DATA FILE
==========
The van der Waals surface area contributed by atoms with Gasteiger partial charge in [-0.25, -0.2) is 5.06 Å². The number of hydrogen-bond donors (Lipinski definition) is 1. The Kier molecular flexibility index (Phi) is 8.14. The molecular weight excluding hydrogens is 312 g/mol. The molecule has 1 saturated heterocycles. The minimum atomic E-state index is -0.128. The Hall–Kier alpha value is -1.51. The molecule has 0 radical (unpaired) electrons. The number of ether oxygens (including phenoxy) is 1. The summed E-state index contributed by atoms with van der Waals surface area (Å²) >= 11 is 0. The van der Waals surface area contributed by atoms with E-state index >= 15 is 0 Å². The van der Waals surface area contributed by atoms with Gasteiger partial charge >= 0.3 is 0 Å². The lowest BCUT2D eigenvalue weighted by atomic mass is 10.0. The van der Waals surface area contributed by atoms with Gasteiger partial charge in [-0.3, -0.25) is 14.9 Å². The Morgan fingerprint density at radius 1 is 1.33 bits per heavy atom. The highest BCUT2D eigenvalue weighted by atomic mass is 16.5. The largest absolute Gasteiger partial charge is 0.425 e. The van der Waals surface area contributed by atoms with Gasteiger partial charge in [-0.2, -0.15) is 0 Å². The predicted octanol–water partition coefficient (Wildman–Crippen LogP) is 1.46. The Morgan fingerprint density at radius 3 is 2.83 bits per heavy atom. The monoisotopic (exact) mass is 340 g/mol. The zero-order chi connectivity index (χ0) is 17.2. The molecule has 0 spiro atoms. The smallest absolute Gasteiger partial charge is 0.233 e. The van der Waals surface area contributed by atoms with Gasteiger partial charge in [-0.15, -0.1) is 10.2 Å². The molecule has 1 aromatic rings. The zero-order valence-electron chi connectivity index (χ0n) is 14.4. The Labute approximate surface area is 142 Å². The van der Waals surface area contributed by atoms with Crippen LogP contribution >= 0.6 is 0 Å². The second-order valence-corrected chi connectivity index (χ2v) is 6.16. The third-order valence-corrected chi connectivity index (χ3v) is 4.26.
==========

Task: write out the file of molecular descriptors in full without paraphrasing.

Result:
The van der Waals surface area contributed by atoms with Gasteiger partial charge in [-0.25, -0.2) is 5.06 Å². The number of hydrogen-bond donors (Lipinski definition) is 1. The Kier molecular flexibility index (Phi) is 8.14. The molecular weight excluding hydrogens is 312 g/mol. The molecule has 1 saturated heterocycles. The minimum atomic E-state index is -0.128. The Hall–Kier alpha value is -1.51. The molecule has 0 radical (unpaired) electrons. The number of ether oxygens (including phenoxy) is 1. The summed E-state index contributed by atoms with van der Waals surface area (Å²) >= 11 is 0. The van der Waals surface area contributed by atoms with E-state index >= 15 is 0 Å². The van der Waals surface area contributed by atoms with Gasteiger partial charge >= 0.3 is 0 Å². The lowest BCUT2D eigenvalue weighted by atomic mass is 10.0. The van der Waals surface area contributed by atoms with Gasteiger partial charge in [-0.3, -0.25) is 14.9 Å². The Morgan fingerprint density at radius 1 is 1.33 bits per heavy atom. The highest BCUT2D eigenvalue weighted by atomic mass is 16.5. The largest absolute Gasteiger partial charge is 0.425 e. The van der Waals surface area contributed by atoms with Gasteiger partial charge in [-0.2, -0.15) is 0 Å². The predicted octanol–water partition coefficient (Wildman–Crippen LogP) is 1.46. The Morgan fingerprint density at radius 3 is 2.83 bits per heavy atom. The monoisotopic (exact) mass is 340 g/mol. The zero-order chi connectivity index (χ0) is 17.2. The molecule has 0 spiro atoms. The smallest absolute Gasteiger partial charge is 0.233 e. The van der Waals surface area contributed by atoms with Gasteiger partial charge in [-0.15, -0.1) is 10.2 Å². The molecule has 1 aromatic rings. The zero-order valence-electron chi connectivity index (χ0n) is 14.4. The Labute approximate surface area is 142 Å². The van der Waals surface area contributed by atoms with Crippen LogP contribution >= 0.6 is 0 Å². The second-order valence-corrected chi connectivity index (χ2v) is 6.16. The third-order valence-corrected chi connectivity index (χ3v) is 4.26.